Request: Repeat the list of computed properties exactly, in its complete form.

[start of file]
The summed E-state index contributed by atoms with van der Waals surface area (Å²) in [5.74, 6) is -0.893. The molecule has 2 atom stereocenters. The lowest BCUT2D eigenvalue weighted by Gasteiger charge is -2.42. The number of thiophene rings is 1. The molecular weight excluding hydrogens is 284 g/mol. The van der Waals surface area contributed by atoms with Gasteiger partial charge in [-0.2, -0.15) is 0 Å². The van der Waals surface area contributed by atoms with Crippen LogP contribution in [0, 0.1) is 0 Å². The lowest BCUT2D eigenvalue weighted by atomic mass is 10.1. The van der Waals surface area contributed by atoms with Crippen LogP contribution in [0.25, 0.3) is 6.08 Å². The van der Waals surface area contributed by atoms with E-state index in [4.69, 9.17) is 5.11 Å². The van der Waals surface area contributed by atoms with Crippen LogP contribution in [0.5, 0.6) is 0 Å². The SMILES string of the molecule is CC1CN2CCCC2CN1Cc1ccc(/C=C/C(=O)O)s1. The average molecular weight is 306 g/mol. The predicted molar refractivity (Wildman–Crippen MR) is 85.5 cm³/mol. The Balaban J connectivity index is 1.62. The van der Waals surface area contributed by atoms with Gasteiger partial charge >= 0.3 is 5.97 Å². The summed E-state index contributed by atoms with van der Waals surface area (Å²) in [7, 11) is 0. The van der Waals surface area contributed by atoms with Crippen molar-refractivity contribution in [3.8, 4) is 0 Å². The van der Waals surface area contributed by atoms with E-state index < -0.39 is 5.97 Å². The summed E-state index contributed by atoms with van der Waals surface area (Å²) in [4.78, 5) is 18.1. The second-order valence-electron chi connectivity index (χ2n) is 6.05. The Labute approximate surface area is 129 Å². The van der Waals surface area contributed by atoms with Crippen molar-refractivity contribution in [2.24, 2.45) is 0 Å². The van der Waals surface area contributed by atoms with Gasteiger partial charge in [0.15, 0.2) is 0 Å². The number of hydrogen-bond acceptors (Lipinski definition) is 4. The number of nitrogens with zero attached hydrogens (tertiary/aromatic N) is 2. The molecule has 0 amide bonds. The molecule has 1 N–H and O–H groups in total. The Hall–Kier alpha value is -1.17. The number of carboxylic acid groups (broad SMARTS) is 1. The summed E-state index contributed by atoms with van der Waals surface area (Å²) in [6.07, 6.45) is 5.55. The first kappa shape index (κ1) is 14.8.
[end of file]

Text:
The summed E-state index contributed by atoms with van der Waals surface area (Å²) in [5.74, 6) is -0.893. The molecule has 2 atom stereocenters. The lowest BCUT2D eigenvalue weighted by Gasteiger charge is -2.42. The number of thiophene rings is 1. The molecular weight excluding hydrogens is 284 g/mol. The van der Waals surface area contributed by atoms with Gasteiger partial charge in [-0.2, -0.15) is 0 Å². The van der Waals surface area contributed by atoms with Crippen LogP contribution in [0, 0.1) is 0 Å². The lowest BCUT2D eigenvalue weighted by atomic mass is 10.1. The van der Waals surface area contributed by atoms with Crippen LogP contribution in [0.25, 0.3) is 6.08 Å². The van der Waals surface area contributed by atoms with E-state index in [4.69, 9.17) is 5.11 Å². The van der Waals surface area contributed by atoms with Crippen LogP contribution in [0.5, 0.6) is 0 Å². The SMILES string of the molecule is CC1CN2CCCC2CN1Cc1ccc(/C=C/C(=O)O)s1. The average molecular weight is 306 g/mol. The predicted molar refractivity (Wildman–Crippen MR) is 85.5 cm³/mol. The Balaban J connectivity index is 1.62. The van der Waals surface area contributed by atoms with Gasteiger partial charge >= 0.3 is 5.97 Å². The summed E-state index contributed by atoms with van der Waals surface area (Å²) in [7, 11) is 0. The van der Waals surface area contributed by atoms with Crippen molar-refractivity contribution in [3.8, 4) is 0 Å². The van der Waals surface area contributed by atoms with E-state index < -0.39 is 5.97 Å². The summed E-state index contributed by atoms with van der Waals surface area (Å²) in [4.78, 5) is 18.1. The second-order valence-electron chi connectivity index (χ2n) is 6.05. The Labute approximate surface area is 129 Å². The van der Waals surface area contributed by atoms with Crippen molar-refractivity contribution in [2.24, 2.45) is 0 Å². The van der Waals surface area contributed by atoms with Gasteiger partial charge in [0.15, 0.2) is 0 Å². The number of hydrogen-bond acceptors (Lipinski definition) is 4. The number of nitrogens with zero attached hydrogens (tertiary/aromatic N) is 2. The molecule has 0 amide bonds. The molecule has 1 N–H and O–H groups in total. The Hall–Kier alpha value is -1.17. The number of carboxylic acid groups (broad SMARTS) is 1. The summed E-state index contributed by atoms with van der Waals surface area (Å²) in [6.07, 6.45) is 5.55. The first kappa shape index (κ1) is 14.8.